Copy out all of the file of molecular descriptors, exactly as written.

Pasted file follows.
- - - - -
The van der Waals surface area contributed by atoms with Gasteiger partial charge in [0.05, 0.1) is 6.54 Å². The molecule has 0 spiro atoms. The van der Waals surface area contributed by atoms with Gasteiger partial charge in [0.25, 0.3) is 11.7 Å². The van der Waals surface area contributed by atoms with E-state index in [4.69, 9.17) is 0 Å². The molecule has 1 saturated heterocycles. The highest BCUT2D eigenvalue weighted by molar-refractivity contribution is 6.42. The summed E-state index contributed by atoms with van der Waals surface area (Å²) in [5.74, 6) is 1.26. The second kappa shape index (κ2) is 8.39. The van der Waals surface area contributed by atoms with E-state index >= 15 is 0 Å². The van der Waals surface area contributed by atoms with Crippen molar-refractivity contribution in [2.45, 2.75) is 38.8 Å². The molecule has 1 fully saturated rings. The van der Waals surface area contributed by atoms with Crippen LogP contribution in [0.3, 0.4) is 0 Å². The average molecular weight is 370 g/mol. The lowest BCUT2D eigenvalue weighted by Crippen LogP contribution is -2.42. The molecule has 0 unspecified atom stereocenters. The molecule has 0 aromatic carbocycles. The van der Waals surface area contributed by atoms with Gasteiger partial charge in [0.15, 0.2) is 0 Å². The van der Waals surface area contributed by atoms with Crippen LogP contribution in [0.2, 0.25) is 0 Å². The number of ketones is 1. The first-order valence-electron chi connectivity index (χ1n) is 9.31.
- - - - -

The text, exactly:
The van der Waals surface area contributed by atoms with Gasteiger partial charge in [0.05, 0.1) is 6.54 Å². The molecule has 0 spiro atoms. The van der Waals surface area contributed by atoms with Gasteiger partial charge in [0.25, 0.3) is 11.7 Å². The van der Waals surface area contributed by atoms with E-state index in [4.69, 9.17) is 0 Å². The molecule has 1 saturated heterocycles. The highest BCUT2D eigenvalue weighted by molar-refractivity contribution is 6.42. The summed E-state index contributed by atoms with van der Waals surface area (Å²) in [5.74, 6) is 1.26. The second kappa shape index (κ2) is 8.39. The van der Waals surface area contributed by atoms with E-state index >= 15 is 0 Å². The van der Waals surface area contributed by atoms with Crippen molar-refractivity contribution in [2.45, 2.75) is 38.8 Å². The molecule has 1 fully saturated rings. The van der Waals surface area contributed by atoms with Crippen LogP contribution in [0.3, 0.4) is 0 Å². The average molecular weight is 370 g/mol. The lowest BCUT2D eigenvalue weighted by Crippen LogP contribution is -2.42. The molecule has 0 unspecified atom stereocenters. The molecule has 0 aromatic carbocycles. The van der Waals surface area contributed by atoms with Gasteiger partial charge in [0.15, 0.2) is 0 Å². The van der Waals surface area contributed by atoms with Crippen LogP contribution in [0.2, 0.25) is 0 Å². The number of ketones is 1. The first-order valence-electron chi connectivity index (χ1n) is 9.31.